LONDON (Reuters) - A Chinese herbal practitioner admitted on Wednesday selling dangerous pills which destroyed the health of a British woman, leading to calls for the tighter regulation of those selling alternative medicines.
Civil servant Patricia Booth, 58, took tiny brown “Xie Gan Wan” tablets for more than five years to treat a facial skin condition after being reassured that the pills were as safe as Coca-Cola.
The medicine, sold by Ying “Susan” Wu from a shop in Chelmsford, northeast of London, did clear up her skin but had disastrous consequences, the capital’s Old Bailey court heard.
Months after she stopped taking the pills in 2003, she fell seriously ill, had to have her kidneys removed, contracted urinary tract cancer and later had a heart attack.
She had to quit her job managing a government office and now needs to go to hospital for dialysis three times a week.
When it was realised the pills were likely to be behind Booth’s declining health, officers from the Medicines and Healthcare products Regulatory Agency (MHRA) visited the Chinese Herbal Medical Centre shop in July 2003 where Wu worked.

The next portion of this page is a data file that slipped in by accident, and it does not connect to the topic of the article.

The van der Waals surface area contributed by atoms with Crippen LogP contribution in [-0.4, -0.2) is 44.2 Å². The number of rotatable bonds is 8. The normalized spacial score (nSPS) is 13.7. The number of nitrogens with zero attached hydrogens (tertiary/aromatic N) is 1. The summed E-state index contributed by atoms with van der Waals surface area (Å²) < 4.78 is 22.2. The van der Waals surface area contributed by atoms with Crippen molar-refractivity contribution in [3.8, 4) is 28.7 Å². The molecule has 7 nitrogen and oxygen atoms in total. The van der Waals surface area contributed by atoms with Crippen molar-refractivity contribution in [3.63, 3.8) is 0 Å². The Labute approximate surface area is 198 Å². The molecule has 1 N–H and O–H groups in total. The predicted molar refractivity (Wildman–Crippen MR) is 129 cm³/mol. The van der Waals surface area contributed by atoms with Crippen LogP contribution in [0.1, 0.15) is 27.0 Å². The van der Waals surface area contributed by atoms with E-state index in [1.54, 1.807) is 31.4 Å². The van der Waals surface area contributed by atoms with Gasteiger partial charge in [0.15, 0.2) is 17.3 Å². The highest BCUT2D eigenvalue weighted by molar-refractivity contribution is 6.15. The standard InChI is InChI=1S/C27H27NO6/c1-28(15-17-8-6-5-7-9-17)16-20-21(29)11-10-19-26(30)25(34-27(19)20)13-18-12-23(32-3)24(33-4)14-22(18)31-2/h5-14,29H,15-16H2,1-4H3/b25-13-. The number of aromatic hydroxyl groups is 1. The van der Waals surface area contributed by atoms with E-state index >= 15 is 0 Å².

Wu, 48, told them she was a qualified doctor in China, but not in Britain. She was cleared of administering a noxious substance, but admitted lesser charges relating to the sale of the pills, the Press Association reported.
Judge Jeremy Roberts, who gave her a two-year conditional discharge, said the sale of traditional Chinese medicines was totally unregulated in Britain and so there was no evidence that Wu knew of tablets’ potential harm.
He said he accepted Wu did not know she was breaking the law and the “last thing” she would have wanted would be for any harm to come to Booth.
“Although the MHRA did their best to try and make sure everybody knew about the dangers and about the regulations, it is not a foolproof system and I am certainly not blaming you for the fact you didn’t know about these regulations,” he said.
“In this country, if you are operating a business like Miss Wu’s of supplying traditional Chinese medicine, there is no system in place whatever to make you aware of these regulations.”
The Register of Chinese Herbal Medicine, which represents more than 450 practitioners, said the case highlighted the need for statutory regulation.
“This would ensure that anyone who practises Chinese herbal medicine is suitably qualified and competent,” said Emma Farrant, secretary of the RCHM.
“It is unacceptable for the current situation to continue, whereby anyone can claim to be a Chinese medicine practitioner and put the public at risk.”
The Department of Health said it received more than 5,000 responses after launching a consultation last year on whether practitioners of alternative medicine should be regulated.
“We are working through these to see what the way forward should be,” a spokesman said. “Our response will be published as soon as possible.”
Reporting by Michael Holden, editing by Paul Casciato
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